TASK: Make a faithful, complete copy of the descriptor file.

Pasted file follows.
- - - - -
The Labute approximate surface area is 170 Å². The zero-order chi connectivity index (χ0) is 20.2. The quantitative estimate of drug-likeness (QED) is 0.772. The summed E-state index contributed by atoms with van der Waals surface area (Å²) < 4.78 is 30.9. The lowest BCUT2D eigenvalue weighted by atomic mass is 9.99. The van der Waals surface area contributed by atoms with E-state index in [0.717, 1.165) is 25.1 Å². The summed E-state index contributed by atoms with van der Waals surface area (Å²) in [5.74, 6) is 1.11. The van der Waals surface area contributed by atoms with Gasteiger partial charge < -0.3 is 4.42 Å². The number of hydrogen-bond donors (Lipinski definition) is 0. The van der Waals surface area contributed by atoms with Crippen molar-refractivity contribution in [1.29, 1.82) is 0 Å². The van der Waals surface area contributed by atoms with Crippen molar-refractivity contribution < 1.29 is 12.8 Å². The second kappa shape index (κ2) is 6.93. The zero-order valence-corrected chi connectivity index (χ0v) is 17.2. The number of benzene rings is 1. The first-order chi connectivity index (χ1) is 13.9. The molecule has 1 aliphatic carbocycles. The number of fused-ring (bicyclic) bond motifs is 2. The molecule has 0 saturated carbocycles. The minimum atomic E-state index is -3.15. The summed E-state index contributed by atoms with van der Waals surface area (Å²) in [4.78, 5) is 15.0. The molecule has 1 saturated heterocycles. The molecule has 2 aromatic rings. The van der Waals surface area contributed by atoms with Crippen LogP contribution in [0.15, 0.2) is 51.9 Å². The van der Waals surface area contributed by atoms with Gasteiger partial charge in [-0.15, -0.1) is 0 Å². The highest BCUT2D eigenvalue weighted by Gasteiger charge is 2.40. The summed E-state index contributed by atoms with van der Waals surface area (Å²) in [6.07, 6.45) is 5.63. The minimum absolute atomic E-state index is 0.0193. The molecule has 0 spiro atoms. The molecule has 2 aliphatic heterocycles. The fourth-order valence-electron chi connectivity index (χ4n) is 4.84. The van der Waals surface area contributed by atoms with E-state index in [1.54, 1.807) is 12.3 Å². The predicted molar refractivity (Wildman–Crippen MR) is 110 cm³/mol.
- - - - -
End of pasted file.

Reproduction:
The Labute approximate surface area is 170 Å². The zero-order chi connectivity index (χ0) is 20.2. The quantitative estimate of drug-likeness (QED) is 0.772. The summed E-state index contributed by atoms with van der Waals surface area (Å²) < 4.78 is 30.9. The lowest BCUT2D eigenvalue weighted by atomic mass is 9.99. The van der Waals surface area contributed by atoms with E-state index in [0.717, 1.165) is 25.1 Å². The summed E-state index contributed by atoms with van der Waals surface area (Å²) in [5.74, 6) is 1.11. The van der Waals surface area contributed by atoms with Gasteiger partial charge < -0.3 is 4.42 Å². The number of hydrogen-bond donors (Lipinski definition) is 0. The van der Waals surface area contributed by atoms with Crippen molar-refractivity contribution in [1.29, 1.82) is 0 Å². The van der Waals surface area contributed by atoms with Crippen molar-refractivity contribution < 1.29 is 12.8 Å². The second kappa shape index (κ2) is 6.93. The zero-order valence-corrected chi connectivity index (χ0v) is 17.2. The number of benzene rings is 1. The first-order chi connectivity index (χ1) is 13.9. The molecule has 1 aliphatic carbocycles. The number of fused-ring (bicyclic) bond motifs is 2. The molecule has 0 saturated carbocycles. The minimum atomic E-state index is -3.15. The summed E-state index contributed by atoms with van der Waals surface area (Å²) in [4.78, 5) is 15.0. The molecule has 1 saturated heterocycles. The molecule has 2 aromatic rings. The van der Waals surface area contributed by atoms with Crippen LogP contribution in [0.15, 0.2) is 51.9 Å². The van der Waals surface area contributed by atoms with Gasteiger partial charge in [-0.15, -0.1) is 0 Å². The highest BCUT2D eigenvalue weighted by Gasteiger charge is 2.40. The summed E-state index contributed by atoms with van der Waals surface area (Å²) in [6.07, 6.45) is 5.63. The minimum absolute atomic E-state index is 0.0193. The molecule has 0 spiro atoms. The molecule has 2 aliphatic heterocycles. The fourth-order valence-electron chi connectivity index (χ4n) is 4.84. The van der Waals surface area contributed by atoms with E-state index in [1.54, 1.807) is 12.3 Å². The predicted molar refractivity (Wildman–Crippen MR) is 110 cm³/mol.